I mean, two-thirds or three quarters of Republican voters say they believe the 2020 election was stolen and that Joe Biden is an illegitimate president. That are tens of millions of people. Fifty- five percent of Republican voters consistently say in polls that the traditional way of American life is disappearing so fast that we may have to use force to statement. That are tens of millions of people.

Now, only a small fraction of them may act on those sentiments in an inappropriate way but that is still a large number of people. Unless the signals become more clear, the kinds of threats that you're talking about are going to become more routine in our political life than we have seen at any point since probably reconstruction.


COATES: John, the point is -- I mean, look, law enforcement has a role to play, right, if there is a threat, if crime obviously is on the rise in many places. But if there is a real and clear and present danger on election day, what is being done to prepare for it?

JOHN MILLER, CNN CHIEF LAW ENFORCEMENT AND INTELLIGENCE ANALYST: Well, I think, first, you are seeing threat reporting. One of the things we did not see, and we talked about that at this table one night not long ago before January 6th, was a threat assessment for January 6th for the certification of the vote despite all of the intel that was coming in that there were going to be large crowds, armed crowds, militias, white supremacists.

So, you are going to see a threat assessment for election day, probably a joint seal piece from the DHS and the FBI. But I also think you will see a threat stream coming through. So, first thing is, we are already seeing a heightened awareness by the reporting we are looking at now. Second thing is, you are going to see coordination with law enforcement agencies and police departments.

But as was just pointed out, this is not your father's election or even our election from not that long ago. You know, we used to have the system where we count the votes up overnight, and then we wake up in the morning and find out who won.

The new system, and this is not a secret operation, this is where Steve Bannon went on his podcast, they laid this out, and you have to separate a couple of things here, which is get jobs as poll watchers, set up videotape and everything, collect and keep those tapes even if it doesn't look like something. If we don't like the result, we can pull out the tapes and say we have tapes.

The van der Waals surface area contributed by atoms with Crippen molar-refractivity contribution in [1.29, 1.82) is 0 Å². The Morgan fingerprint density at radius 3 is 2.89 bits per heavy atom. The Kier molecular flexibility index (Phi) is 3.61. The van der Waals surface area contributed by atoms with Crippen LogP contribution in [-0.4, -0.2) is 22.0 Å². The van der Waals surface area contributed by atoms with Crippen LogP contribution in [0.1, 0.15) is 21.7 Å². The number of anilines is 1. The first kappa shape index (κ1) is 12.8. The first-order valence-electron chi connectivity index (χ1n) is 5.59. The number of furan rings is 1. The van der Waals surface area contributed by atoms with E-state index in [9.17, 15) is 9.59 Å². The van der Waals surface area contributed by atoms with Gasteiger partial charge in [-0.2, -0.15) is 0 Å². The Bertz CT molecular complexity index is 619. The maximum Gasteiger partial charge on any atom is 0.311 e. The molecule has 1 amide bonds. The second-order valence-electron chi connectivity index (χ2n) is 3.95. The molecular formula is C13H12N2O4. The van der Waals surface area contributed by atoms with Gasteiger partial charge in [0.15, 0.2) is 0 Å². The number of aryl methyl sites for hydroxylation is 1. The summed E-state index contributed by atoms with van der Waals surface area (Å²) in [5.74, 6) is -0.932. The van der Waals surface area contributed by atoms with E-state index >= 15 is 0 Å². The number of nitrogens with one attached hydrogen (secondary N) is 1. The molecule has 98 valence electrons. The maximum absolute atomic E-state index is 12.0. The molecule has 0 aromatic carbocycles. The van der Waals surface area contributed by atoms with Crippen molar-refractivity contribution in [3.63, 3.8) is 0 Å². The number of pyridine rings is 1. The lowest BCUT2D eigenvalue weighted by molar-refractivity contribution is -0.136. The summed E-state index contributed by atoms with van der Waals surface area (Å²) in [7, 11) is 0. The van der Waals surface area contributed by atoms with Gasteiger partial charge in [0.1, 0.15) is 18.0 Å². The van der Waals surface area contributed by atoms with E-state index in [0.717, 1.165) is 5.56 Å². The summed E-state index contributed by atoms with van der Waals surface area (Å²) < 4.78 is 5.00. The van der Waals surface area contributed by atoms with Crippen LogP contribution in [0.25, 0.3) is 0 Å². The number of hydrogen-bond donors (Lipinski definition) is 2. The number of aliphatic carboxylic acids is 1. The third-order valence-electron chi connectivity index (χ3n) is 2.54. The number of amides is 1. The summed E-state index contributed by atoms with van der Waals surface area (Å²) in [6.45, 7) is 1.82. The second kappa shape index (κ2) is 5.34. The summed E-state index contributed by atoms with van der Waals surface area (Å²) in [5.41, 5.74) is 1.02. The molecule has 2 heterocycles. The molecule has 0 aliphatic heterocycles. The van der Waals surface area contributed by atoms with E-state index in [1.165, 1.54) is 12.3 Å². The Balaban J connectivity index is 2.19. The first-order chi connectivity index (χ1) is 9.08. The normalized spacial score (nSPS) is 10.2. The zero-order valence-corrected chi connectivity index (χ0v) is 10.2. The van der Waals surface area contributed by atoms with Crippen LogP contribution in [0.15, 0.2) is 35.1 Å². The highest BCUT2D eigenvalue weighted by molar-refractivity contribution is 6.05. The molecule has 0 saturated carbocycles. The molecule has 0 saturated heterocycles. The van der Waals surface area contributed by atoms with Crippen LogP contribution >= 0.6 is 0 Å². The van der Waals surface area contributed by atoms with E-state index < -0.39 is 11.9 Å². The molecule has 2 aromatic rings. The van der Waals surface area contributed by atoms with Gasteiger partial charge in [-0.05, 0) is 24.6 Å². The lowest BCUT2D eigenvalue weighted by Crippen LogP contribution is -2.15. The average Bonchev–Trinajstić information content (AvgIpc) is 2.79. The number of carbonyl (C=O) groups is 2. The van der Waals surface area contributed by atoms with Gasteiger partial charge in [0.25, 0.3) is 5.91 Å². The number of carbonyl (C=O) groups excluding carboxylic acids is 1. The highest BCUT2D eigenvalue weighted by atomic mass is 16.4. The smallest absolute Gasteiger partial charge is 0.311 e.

Get jobs better not as poll watchers but poll workers because when you get those jobs, you have more power and more access, more things you can do to step in or interfere or move things. Focusing on elections for things like district attorneys --


MILLER: -- and secretaries of states.

CAMEROTA: And they're doing that.

COATES: Yeah. CAMEROTA: It's all happening. Steve Bannon laid out the playbook. It is all happening. And there is nothing that law enforcement can do about those things. I mean, certainly not poll watchers.

COATES: How about Congress? I mean, honestly --

MILLER: Look at those places where they are sitting there with -- and states with open carry laws --

COATES: That's right.

MILLER: -- where the poll watchers are watching with weapons. That is intimidating.

COATES: I mean, we have a member of Congress here. The idea of what January 6th was intended to do, which is in part to look into what led up to, and your point is well taken, the idea of the potential to repeat and maybe even go beyond some things we saw. Is this just on local law enforcement to do something about this?

JONES: No, it's not. In fact, there was a bill called the Freedom to Vote: John R. Lewis Act, which I was proud to coauthor, that passed the House, but because of Kyrsten Sinema and Joe Manchin and unanimous opposition from the GOP, did not pass.

One of the provisions in that that is not talked about nearly as much as other provisions is that it would criminalize the intimidation of poll workers and also create a private right of action for those poll workers to then sue in court, in addition to empowering the attorney general of the United States to combat the misinformation or disinformation that oftentimes motivates the intimidation that we have seen.

I want to add something to what John was saying earlier. You know, this didn't just start because of an increase in voting by mail. I mean, if there had been only in-person voting in connection with the 2020 presidential election, my Republican colleagues and the standard bearer of the Republican Party, Donald Trump, would still be pushing the big lie that is oftentimes led to the incidents that you were talking about, Alisyn.